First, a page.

A region’s larder helps chef hit the big time.
A region’s larder helps chef hit the big time.
By Leah Chester-Davis
Vivian Howard’s dancing eyes and quick laugh paired with a downhome, unassuming style endear her to the farmers and home cooks who appear on her Peabody Award-winning PBS show, “A Chef’s Life.” Both she and the show have tapped a nostalgic pride of place that resonates with viewers and draws crowds wherever she goes.
Howard’s approachable style and penchant for elevating a region’s food traditions have made her a celebrity. And with her TV show, a New York Times bestselling cookbook, and an acclaimed restaurant, she has put the spotlight on eastern North Carolina and the Southern food culture that inspire her to add an updated twist to traditional dishes.
“One of the things I think is really cool about eastern North Carolina are the eccentricities of the things that are unique about the way we cook and that’s what I chose to hone in on,” she says.
Howard’s rise to celebrity status started in 2006 when she and her husband, Ben Knight, opened their restaurant “Chef and The Farmer” in Kinston, North Carolina. It was a way to connect diners with local foods and to support farmers in the process. The establishment quickly rose to acclaim and provided a launching point for Howard to learn more about the region’s stories and its larder, as she likes to call it.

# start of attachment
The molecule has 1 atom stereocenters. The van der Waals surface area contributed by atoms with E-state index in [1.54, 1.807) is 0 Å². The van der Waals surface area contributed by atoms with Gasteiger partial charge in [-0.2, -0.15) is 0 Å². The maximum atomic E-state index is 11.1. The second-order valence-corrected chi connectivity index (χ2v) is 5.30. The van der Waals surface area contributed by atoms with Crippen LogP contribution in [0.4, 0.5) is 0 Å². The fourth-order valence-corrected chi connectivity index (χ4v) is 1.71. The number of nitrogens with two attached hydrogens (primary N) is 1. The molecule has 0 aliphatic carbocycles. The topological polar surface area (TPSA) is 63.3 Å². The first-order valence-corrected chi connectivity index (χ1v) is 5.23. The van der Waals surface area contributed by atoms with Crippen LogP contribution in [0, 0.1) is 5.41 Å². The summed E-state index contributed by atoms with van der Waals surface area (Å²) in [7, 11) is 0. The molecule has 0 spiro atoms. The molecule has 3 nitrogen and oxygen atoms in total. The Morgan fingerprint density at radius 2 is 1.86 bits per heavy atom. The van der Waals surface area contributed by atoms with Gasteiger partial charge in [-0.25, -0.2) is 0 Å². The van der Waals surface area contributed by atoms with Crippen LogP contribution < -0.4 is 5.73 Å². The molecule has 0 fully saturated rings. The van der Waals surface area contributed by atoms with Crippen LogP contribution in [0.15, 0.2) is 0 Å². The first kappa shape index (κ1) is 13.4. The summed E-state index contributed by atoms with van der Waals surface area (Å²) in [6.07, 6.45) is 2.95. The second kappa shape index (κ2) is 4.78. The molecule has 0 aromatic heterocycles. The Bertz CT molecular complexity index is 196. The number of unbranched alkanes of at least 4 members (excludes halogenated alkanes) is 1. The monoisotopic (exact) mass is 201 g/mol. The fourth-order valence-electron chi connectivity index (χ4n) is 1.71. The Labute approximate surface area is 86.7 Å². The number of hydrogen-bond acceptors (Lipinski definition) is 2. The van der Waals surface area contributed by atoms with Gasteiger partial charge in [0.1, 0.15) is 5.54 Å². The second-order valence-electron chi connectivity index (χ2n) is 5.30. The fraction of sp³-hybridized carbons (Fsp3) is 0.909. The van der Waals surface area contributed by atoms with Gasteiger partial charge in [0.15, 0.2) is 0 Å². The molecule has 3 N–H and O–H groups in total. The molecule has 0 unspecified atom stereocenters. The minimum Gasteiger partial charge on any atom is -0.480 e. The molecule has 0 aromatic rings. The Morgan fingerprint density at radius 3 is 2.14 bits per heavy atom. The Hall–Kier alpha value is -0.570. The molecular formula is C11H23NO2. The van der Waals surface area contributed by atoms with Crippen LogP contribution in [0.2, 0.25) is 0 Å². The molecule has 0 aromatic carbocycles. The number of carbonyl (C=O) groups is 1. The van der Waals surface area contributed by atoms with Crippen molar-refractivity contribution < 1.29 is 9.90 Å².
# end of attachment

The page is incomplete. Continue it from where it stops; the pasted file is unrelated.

The region is part of the coastal plain stretching from just east of Raleigh to the Atlantic Ocean. It boasts wide swaths of flat farmland that teems with crops such as soybeans, corn, tobacco, and cotton along with the go-to foods of the region: sweet potatoes, collards, and plenty of hog farms for the all-important pork products.
Tapping into local food traditions. For the show, Howard travels off the beaten path and onto the region’s farm roads to visit farmers and home cooks in her quest to learn more about food traditions. While she exalts pork, cornbread, and sweet potatoes as the holy trinity of the coastal plain, she acknowledges that it took a few years working in New York City restaurants to gain a true appreciation of her roots. That and an earlier study abroad trip to Buenos Aires cemented her interest in food as a subject.
“I had never really paid attention to the food here and I certainly didn’t think it was something worth studying but after I came back I realized there were a lot of lessons to be learned from home cooks,” she says as she sits on a swing under a huge live oak tree at Brothers Farm, about 20 miles from her restaurant. Home cooks, buffets, and covered dish lunches at church “became like research.”
That research turns to inspiration resulting in such dishes as flash fried collards, pork and sweet potato lasagna, and blueberry barbecue chicken, which Howard credits with helping her find her culinary voice.
Warren Brothers supplies flowers and vegetables for her restaurant and has earned, along with farm employee and home-cook mentor Lillie Hardy, a bit of celebrity status by appearing on Howard’s show and in her book. They both contribute to Howard’s research: Brothers by growing 35 to 40 different herbs, vegetables and flowers, and always providing something new for Howard to try at her restaurant, and Hardy by teaching Howard how to make biscuits, fried cornbread, and other favorites. They are just two in a region full of “characters,” as Howard likes to call them, who have helped her gain a love and appreciation for a heritage she is now documenting and sharing through her many projects.